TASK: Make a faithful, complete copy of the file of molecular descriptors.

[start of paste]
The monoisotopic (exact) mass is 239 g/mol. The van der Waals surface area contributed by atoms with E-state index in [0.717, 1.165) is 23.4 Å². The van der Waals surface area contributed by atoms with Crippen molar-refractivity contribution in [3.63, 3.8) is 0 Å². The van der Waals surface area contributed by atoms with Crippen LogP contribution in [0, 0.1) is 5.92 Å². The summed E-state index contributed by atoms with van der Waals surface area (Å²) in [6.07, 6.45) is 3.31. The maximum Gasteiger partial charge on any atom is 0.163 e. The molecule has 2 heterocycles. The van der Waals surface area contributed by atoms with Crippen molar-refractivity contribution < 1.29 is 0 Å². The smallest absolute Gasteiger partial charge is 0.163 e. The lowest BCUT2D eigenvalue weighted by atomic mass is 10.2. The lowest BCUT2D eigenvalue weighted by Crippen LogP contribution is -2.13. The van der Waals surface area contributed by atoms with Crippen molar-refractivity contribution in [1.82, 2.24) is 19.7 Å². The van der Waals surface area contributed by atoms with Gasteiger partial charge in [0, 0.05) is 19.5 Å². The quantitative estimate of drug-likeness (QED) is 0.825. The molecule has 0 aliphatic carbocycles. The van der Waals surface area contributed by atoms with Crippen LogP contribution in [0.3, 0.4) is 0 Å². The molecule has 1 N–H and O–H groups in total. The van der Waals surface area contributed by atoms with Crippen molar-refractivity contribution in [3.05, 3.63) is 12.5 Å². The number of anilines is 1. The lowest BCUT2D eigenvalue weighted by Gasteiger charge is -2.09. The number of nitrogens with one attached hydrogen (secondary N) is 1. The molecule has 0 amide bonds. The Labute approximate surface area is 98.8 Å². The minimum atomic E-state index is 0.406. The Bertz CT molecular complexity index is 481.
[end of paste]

The monoisotopic (exact) mass is 239 g/mol. The van der Waals surface area contributed by atoms with E-state index in [0.717, 1.165) is 23.4 Å². The van der Waals surface area contributed by atoms with Crippen molar-refractivity contribution in [3.63, 3.8) is 0 Å². The van der Waals surface area contributed by atoms with Crippen LogP contribution in [0, 0.1) is 5.92 Å². The summed E-state index contributed by atoms with van der Waals surface area (Å²) in [6.07, 6.45) is 3.31. The maximum Gasteiger partial charge on any atom is 0.163 e. The molecule has 2 heterocycles. The van der Waals surface area contributed by atoms with Crippen molar-refractivity contribution < 1.29 is 0 Å². The smallest absolute Gasteiger partial charge is 0.163 e. The lowest BCUT2D eigenvalue weighted by atomic mass is 10.2. The lowest BCUT2D eigenvalue weighted by Crippen LogP contribution is -2.13. The van der Waals surface area contributed by atoms with Crippen molar-refractivity contribution in [1.82, 2.24) is 19.7 Å². The van der Waals surface area contributed by atoms with Gasteiger partial charge in [0, 0.05) is 19.5 Å². The quantitative estimate of drug-likeness (QED) is 0.825. The molecule has 0 aliphatic carbocycles. The van der Waals surface area contributed by atoms with Crippen LogP contribution in [0.3, 0.4) is 0 Å². The molecule has 1 N–H and O–H groups in total. The van der Waals surface area contributed by atoms with Crippen molar-refractivity contribution in [3.05, 3.63) is 12.5 Å². The number of anilines is 1. The lowest BCUT2D eigenvalue weighted by Gasteiger charge is -2.09. The number of nitrogens with one attached hydrogen (secondary N) is 1. The molecule has 0 amide bonds. The Labute approximate surface area is 98.8 Å². The minimum atomic E-state index is 0.406. The Bertz CT molecular complexity index is 481.